Tuvalu has ratified the Comprehensive Nuclear-Test-Ban Treaty (CTBT)last week.

Given this momentous occasion, Tuvalu’s Foreign and Justice Minister Simon Kofe has made the following statement of support and encouragement: “Our Pacific region has suffered from the effects of decades of nuclear testing. By ratifying the Comprehensive Nuclear-Test-Ban Treaty (CTBT), Tuvalu is reiterating its commitment to the elimination of all nuclear tests, everywhere.”

The CTBT bans test explosions of nuclear weapons and any other nuclear explosions in all environments, and this year marks the treaty’s 25th anniversary.

After years of work by the International Campaign to Abolish Nuclear Weapons, the TPNW was adopted at a United Nations conference in 2017 by 122 of the UN General Assembly’s 192 members. The treaty has now been signed by 86 countries and ratified by 59, with more ratifications in process. So far, none of the world’s nine nuclear-armed nations have signed it, and three – the U.S, the United Kingdom, and France – have declared they will never ratify it.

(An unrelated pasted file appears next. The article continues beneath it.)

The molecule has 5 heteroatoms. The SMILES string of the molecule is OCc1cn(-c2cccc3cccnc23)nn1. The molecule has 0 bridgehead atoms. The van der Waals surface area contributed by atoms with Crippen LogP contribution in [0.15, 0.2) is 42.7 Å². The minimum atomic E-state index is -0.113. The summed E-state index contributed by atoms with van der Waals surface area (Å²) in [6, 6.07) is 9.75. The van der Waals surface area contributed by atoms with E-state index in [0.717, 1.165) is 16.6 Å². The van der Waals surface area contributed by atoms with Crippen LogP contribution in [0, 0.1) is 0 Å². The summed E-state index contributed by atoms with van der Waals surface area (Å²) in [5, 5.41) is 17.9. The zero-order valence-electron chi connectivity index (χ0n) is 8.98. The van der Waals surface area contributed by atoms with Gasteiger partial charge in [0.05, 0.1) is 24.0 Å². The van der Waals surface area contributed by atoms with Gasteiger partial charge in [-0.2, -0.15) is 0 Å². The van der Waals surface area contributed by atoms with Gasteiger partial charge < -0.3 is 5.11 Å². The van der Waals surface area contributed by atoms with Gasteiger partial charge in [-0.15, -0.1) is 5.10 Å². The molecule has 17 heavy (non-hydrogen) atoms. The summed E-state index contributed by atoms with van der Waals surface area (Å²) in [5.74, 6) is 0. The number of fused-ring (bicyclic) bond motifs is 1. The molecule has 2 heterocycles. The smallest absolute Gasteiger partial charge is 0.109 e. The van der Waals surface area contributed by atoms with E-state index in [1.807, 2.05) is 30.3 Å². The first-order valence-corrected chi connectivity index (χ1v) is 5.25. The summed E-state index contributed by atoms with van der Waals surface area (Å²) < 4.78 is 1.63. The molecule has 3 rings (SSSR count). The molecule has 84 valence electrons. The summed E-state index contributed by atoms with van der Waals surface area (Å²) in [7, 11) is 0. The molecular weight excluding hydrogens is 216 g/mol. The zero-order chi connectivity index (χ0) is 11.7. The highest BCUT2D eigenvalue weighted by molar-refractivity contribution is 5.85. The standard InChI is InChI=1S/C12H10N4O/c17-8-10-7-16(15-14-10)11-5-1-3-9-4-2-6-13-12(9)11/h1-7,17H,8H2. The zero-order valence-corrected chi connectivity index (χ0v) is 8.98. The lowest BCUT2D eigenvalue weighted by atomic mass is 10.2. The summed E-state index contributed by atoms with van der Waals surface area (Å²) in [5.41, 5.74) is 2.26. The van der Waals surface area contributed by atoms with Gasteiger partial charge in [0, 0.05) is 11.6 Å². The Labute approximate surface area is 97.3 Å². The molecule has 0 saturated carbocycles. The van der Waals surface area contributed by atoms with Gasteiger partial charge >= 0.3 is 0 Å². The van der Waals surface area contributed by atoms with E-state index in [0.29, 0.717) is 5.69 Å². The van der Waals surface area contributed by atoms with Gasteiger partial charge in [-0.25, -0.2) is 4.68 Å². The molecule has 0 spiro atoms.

The very first nation state to ratify the Treaty on the Prohibition of Nuclear Weapons was the Vatican. On 20 September 2017, the Secretary for the Holy See’s Relations with States signed the treaty at UN Headquarters in New York and at the same time, handed over the instruments of ratification.

The treaty bars its signatories from developing, testing, producing, manufacturing, transferring, possessing, stockpiling, using or threatening to use nuclear weapons, or allowing them to be stationed on their territory, or helping, encouraging, or pressing anyone to do so. It also commits them to aid victims of nuclear testing and to help restore contaminated sites.